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I am using the recursive Flood fill algorithm in Java to fill some areas of a image. With very small images it works fine, but when de image becomes larger the JVM gives me a Stack Over Flow Error.

That's the reason why I have to reimplement the method using a Flood Fill with my own stack. (I read that's the best way to do it in these kind of cases)

Can anyone explain me how to code it? (if you don't have the code at hand, with the pseudo-code of the algorithm will be fine)

I've read a lot in the Internet but I haven't understood it very well.

EDIT: I added my recursive code

public void floodFill(int x, int y, Color targetColor,Color replacementColor) {

    if (img.getRGB(x, y) != targetColor.getRGB()) return;

    img.setRGB(x, y, replacementColor.getRGB());
    floodFill(x - 1, y, targetColor, replacementColor);
    floodFill(x + 1, y, targetColor, replacementColor);
    floodFill(x, y - 1, targetColor, replacementColor);
    floodFill(x, y + 1, targetColor, replacementColor);

    return;

}

Thanks!

4
  • 1
    Wikipedia: Flood fill algorithm
    – bitc
    Commented May 6, 2010 at 17:45
  • If you were to show your existing code (or a high-level summary thereof), someone might be able to tell you how to write it in a way that is not recursive, if that's what you are after.
    – Bill K
    Commented May 6, 2010 at 17:46
  • I suggest choosing one of the queue-based algorithms presented there, they are easier to implement than a stack-based solution in my opinion.
    – IVlad
    Commented May 6, 2010 at 17:53
  • Thanks for the answer, I tried to implement with the explanation from Wikipedia but I didn't know how. That's the reason why I make a question here. If anyone could explain it to me with other words I'll be very grateful.
    – dafero
    Commented May 6, 2010 at 18:05

4 Answers 4

17

You can use Queue to remove recursion from floodfill algorithm. Here are some basic ideas:

  1. Have a way to mark visited points
  2. At the beginning, queue the start point.
  3. While the queue is not empty, continue dequeuing its element. And with each element
    1. Fill its color and mark just-dequeued point as visited
    2. Enqueue unvisited adjacent points that has the same color

The below is my Java code to solve similar but different problem of blob detection. I hope you can get some ideas from this and can adapt it the the problem. The code is not well-factored though.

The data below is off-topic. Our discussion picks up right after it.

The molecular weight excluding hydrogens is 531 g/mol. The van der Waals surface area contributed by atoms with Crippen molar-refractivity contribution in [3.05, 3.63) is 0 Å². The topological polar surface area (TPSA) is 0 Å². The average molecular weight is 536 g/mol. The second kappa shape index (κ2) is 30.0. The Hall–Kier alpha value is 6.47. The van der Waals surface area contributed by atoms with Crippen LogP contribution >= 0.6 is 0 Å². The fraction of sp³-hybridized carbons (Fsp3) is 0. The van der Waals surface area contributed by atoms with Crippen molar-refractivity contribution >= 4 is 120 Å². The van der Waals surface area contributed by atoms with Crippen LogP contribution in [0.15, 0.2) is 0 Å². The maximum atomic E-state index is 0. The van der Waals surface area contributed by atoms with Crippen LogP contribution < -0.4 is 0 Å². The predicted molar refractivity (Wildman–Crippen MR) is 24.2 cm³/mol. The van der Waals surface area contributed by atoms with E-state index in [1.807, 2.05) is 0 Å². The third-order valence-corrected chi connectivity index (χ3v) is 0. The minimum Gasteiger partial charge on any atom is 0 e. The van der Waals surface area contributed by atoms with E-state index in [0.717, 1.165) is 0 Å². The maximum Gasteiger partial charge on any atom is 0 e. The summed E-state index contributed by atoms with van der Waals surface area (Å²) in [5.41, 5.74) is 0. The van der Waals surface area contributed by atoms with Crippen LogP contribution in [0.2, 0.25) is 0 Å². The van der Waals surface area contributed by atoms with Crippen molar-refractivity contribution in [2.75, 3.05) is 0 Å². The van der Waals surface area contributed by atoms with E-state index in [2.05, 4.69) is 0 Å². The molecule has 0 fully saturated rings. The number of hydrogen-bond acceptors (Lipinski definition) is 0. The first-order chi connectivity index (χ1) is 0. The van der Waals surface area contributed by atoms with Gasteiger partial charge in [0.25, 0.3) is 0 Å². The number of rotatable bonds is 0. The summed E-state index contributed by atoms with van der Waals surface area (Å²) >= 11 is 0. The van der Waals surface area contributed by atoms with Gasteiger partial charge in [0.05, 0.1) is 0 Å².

package blobdetector;

import java.awt.Point;
import java.awt.image.BufferedImage;
import java.io.File;
import java.io.IOException;
import java.util.LinkedList;
import java.util.Queue;
import javax.imageio.ImageIO;
import javax.management.Query;

public class Main {

    public Main() {
    }

    public static boolean isBlack(BufferedImage image, int posX, int posY) {

        int color = image.getRGB(posX, posY);

        int brightness = (color & 0xFF) + ((color >> 2) & 0xFF)
        + ((color >> 4) & 0xFF);
        brightness /= 3;

        return brightness < 128;
    }

    public static void main(String[] args) {
        if (args.length != 1) {
            System.err.println("ERROR: Pass filename as argument.");
            return;
        }

        String filename = args[0];
        // String filename =
        // "C:\\Users\\Natthawut\\Desktop\\blob.jpg";
        try {
            BufferedImage bimg = ImageIO.read(new File(filename));

            boolean[][] painted = new boolean[bimg.getHeight()][bimg.getWidth()];

            for (int i = 0; i < bimg.getHeight(); i++) {
                for (int j = 0; j < bimg.getWidth(); j++) {

                    if (isBlack(bimg, j, i) && !painted[i][j]) {

                        Queue<Point> queue = new LinkedList<Point>();
                        queue.add(new Point(j, i));

                        int pixelCount = 0;
                        while (!queue.isEmpty()) {
                            Point p = queue.remove();

                            if ((p.x >= 0)
                                    && (p.x < bimg.getWidth() && (p.y >= 0) && (p.y < bimg
                                            .getHeight()))) {
                                if (!painted[p.y][p.x]
                                                  && isBlack(bimg, p.x, p.y)) {